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P190 Vulvar intraepithelial neoplasia: incidence and long term risk of vulvar squamous cell carcinoma
  1. NB Thuijs1,
  2. M van Beurden2,
  3. AH Bruggink3,
  4. RDM Steenbergen1,
  5. J Berkhof4 and
  6. MCG Bleeker1
  1. 1Department of Pathology, Cancer Center Amsterdam, Amsterdam UMC, Vrije Universiteit Amsterdam
  2. 2Department of Gynaecology, Antoni van Leeuwenhoek Hospital, Amsterdam
  3. 3PALGA Foundation, Houten
  4. 4Department of Epidemiology and Biostatistics, Amsterdam UMC, Vrije Universiteit Amsterdam, Amsterdam, The Netherlands


Introduction/Background Vulvar intraepithelial neoplasia’s (VIN) comprise a heterogeneous disease entity and have an ambiguous vulvar squamous cancer (VSCC) risk. Human Papillomavirus (HPV) associated VIN accounts for more than 90% of all high-grade VIN, while HPV-induced vulvar squamous cell carcinomas (VSCC) only account for 25% of all VSCCs. This study aimed to investigate the incidence of VIN and the subsequent VSCC risk in relation to age, type of VIN, and presence of lichen sclerosus (LS) and human papillomavirus (HPV), to optimize monitoring and clinical care of women with VIN.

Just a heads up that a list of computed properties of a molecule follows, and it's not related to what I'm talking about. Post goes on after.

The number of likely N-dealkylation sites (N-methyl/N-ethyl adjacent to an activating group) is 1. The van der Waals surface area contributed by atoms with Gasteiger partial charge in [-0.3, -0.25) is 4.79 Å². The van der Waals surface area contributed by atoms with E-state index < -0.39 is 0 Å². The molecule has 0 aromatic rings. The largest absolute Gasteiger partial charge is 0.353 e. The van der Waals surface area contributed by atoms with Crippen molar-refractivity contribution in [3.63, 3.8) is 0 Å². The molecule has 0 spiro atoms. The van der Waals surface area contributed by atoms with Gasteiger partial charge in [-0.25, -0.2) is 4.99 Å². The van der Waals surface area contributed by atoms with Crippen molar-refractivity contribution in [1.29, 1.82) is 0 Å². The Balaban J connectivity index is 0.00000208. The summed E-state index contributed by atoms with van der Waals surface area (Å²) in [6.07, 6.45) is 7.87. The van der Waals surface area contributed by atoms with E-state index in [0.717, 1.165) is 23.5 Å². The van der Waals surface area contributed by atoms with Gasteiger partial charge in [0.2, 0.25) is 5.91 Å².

Methodology The PALGA database, the Dutch Pathology Registry, enabled us to identify a large, historical cohort of women with VIN diagnosed between 1991 and 2011 with long term follow-up, up to 2018. Data on type of VIN, presence of lichen sclerosus (LS), HPV and VSCC development were collected.

Results In our cohort, 1,148 women were diagnosed with VIN between 1991 and 2011. The incidence of VIN increased with from 2.7 to 4.5 per 100,000 woman-years (67%). Although most women diagnosed with VIN were between 35 and 55 years of age, the incidence rate of VIN peaked in women ≥ 70 years. In women with VIN, the cumulative VSCC risk was 15.7% after 27.4 years. This cumulative cancer risk was increased in women with dVIN (66.7%) compared to women with other types of high grade VIN (15.1%, p<0.001). Consistently, VSCC risk was higher in elderly women with VIN, in women with LS-related VIN and in women with HPV-negative VIN.

Conclusion Our findings on a large cohort of women with VIN with long-term follow-up support the different routes in vulvar carcinogenesis. Because of the increased cancer risk in women with VIN diagnosed at a higher age and in women with HPV negative or LS associated VIN, intensified clinical care in these groups is needed.

Disclosure Nothing to disclose.

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